The city has also several museums that are worth the visit
- Cathedral Museum: it shows the Cathedral’s history and artistic testimonies, from the first basilicas and archaeological remains, the Romanesque period, the work of Master Mateo, with the reconstruction of the Cathedral’s Stone Choir; sculpture in the Cathedral between the 13th and 18th centuries, a tour of the Mannerist Cloister, Library, where the Botafumeiro censer is exhibited and the Chapterhouse, ending on the top floor with an important tapestry collection, which includes a room dedicated to Goya, and the spectacular continuous balcony that dominates Plaza del Obradoiro and the streets of historical Santiago. It opens all the days except on Christmas Day, New Year’s Day, January 6th, St. James’ Day and August 15th. The prices depend on the person, but it’s between 3 and 6 €. Praza do Obradoiro.
- Museum of the Galician People: the former Convent of Santo Domingo de Bonaval, situated on a hill outside the walls of the historical city, beside the road used by pilgrims to enter Compostela, now houses the Museo do Pobo Galego (Museum of the Galician People), which, provides a general view of the most representative expressions of Galicia’s own culture. It displays different aspects of costal life, traditional trades, the country, traditional costumes and architecture. It also includes sections of Galician archaeology, painting and sculpture. Different temporary exhibitions are regularly organized on a variety of subjects. The entrance is free and it’s open all the year except on Mondays. It’s also the place where many important Galician figures are buried. Rúa de San Domingos de Bonaval.
- CGAC (Galician Centre of Contemporary Art): open since 1993, and holding a stable innerspace. The entrance is free and it’s open always except on Mondays. Rúa Ramón María del Valle-Inclán.
- Pilgrimage Museum: the exhibition highlights the importance, for European culture and Hispanic America, of the pilgrimage and worship of St. James. The entrance is free for people under 18 and over 65, and it costs 1.20 € for students and 2.40 € to the rest of people. Rúa de San Miguel.
- One of the best ways (and maybe one of the most comfortable) of seeing the city and learning things about its building and history is to get on a little train that will take you through different parts of the city showing it in an unique way. It has an English speaking guide. It departs from the Praza do Obradoiro.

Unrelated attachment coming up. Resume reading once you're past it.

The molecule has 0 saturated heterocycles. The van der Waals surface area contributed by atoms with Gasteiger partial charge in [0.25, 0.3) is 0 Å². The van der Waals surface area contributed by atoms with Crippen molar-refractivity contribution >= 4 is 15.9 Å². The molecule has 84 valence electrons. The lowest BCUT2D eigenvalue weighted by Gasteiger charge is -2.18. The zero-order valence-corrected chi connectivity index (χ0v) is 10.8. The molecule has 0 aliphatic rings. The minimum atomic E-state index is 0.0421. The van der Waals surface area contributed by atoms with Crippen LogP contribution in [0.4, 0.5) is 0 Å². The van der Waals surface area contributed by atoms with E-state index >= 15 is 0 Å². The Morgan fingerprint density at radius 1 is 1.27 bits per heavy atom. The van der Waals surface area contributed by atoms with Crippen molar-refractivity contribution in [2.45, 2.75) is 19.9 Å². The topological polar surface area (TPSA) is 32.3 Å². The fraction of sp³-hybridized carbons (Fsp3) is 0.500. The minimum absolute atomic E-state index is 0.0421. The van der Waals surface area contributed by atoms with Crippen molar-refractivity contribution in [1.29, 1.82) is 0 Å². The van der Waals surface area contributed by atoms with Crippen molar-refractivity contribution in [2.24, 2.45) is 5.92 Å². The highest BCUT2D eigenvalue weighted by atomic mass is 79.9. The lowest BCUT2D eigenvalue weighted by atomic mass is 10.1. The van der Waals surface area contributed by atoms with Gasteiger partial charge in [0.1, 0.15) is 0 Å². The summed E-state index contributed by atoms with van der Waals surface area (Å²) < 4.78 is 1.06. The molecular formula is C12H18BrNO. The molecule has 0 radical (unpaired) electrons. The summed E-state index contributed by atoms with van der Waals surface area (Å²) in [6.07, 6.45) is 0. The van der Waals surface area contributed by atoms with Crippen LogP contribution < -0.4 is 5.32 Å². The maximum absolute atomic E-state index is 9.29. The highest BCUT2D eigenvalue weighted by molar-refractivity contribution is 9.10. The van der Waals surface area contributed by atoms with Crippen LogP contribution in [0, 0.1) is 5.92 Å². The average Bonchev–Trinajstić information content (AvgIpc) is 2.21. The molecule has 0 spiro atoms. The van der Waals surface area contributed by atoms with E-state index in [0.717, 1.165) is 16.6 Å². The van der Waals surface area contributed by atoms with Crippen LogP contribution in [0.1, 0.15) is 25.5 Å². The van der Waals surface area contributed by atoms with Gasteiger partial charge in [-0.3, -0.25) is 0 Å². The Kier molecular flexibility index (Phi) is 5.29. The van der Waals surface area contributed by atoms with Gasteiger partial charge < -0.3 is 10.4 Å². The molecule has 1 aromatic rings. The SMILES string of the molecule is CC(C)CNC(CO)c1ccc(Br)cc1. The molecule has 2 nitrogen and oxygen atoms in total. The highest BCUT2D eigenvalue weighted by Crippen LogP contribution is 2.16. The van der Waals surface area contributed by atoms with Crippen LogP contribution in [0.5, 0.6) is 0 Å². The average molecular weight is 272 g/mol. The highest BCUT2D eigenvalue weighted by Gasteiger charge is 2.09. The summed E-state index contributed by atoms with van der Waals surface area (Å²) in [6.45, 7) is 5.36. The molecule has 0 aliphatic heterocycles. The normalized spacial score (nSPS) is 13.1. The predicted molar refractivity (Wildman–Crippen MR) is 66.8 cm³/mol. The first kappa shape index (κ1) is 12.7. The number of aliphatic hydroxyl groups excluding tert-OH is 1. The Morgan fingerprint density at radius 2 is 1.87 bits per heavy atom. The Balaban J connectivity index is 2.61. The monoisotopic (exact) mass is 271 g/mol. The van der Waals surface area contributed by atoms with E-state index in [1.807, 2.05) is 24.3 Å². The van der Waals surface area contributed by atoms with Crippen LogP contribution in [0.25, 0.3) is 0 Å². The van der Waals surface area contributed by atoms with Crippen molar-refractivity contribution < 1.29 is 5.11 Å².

- If you want a guided visit on foot through the Old District, just try one of the guided visits that the City Hall organized with an English speaking guide. These visits depend on the day and the season.
- There are several guided visits, but they are only available in Spanish. For Although this, if you’re a big group (more than 15), you could ask for them in the Official Tourism Office at Rúa do Vilar, 63.
- Fundación Museo Eugenio Granelñ, Plaza world showing works by Granell and other surrealist artists old and new. You can also visit its two libraries And children can enjoy the Didáctic Área. Its shop offers souvenirs as well as jewelry by local artists. 2€.
Just outside of Santiago is a small town called “Monte do Gozo”. Some Pilgrims stop there before entering the city. It’s a huge center and has almost 2000 beds. There is a frequent bus line that will take you to walking distance of the town center.
People with a bigger budget can stay in the luxury “Hotel Dos Reis Católicos”, the former medieval pilgrim hostel, situated on the same square, O Obradoiro, as the cathedral. It is owned by the Paradores group, a large hotel-chain which operates hotels exclusively in historic buildings.
There is a 3 stars hotel near the cathedral, called Hesperia Gelmirez with very good rates.
For the budget traveler you can try Hostal R at Republica Argentina 33. It’s just a few blocks away from the train station. Another budget option is Hostal Pazo de Agra on Rúa Calderería 37. It is an easy two-minute walk from the cathedral.
Cape Finisterre is the final destination for many pilgrims
Cape Finisterre is about a 90-km walk from Santiago de Compostela. It is a recent tradition for pilgrims to burn their clothes or boots at the end of their journey at Cape Finisterre.
Cape Finisterre has some spectacular beaches, including O Rostro, Arnela, Mar Riveira, and Corbeiro. Many of the beaches are framed by steep cliffs leading down to the Mare Tenebrosum (or dark sea, the name of the Atlantic in the Middle Ages).
There are several rocks in this area associated with religious legends, such as the “holy stones”, the “stained wine stones”, the “stone chair”, and the tomb of the Celtic crone-goddess Orcabella.
Camino de Santiago • Locations & Activities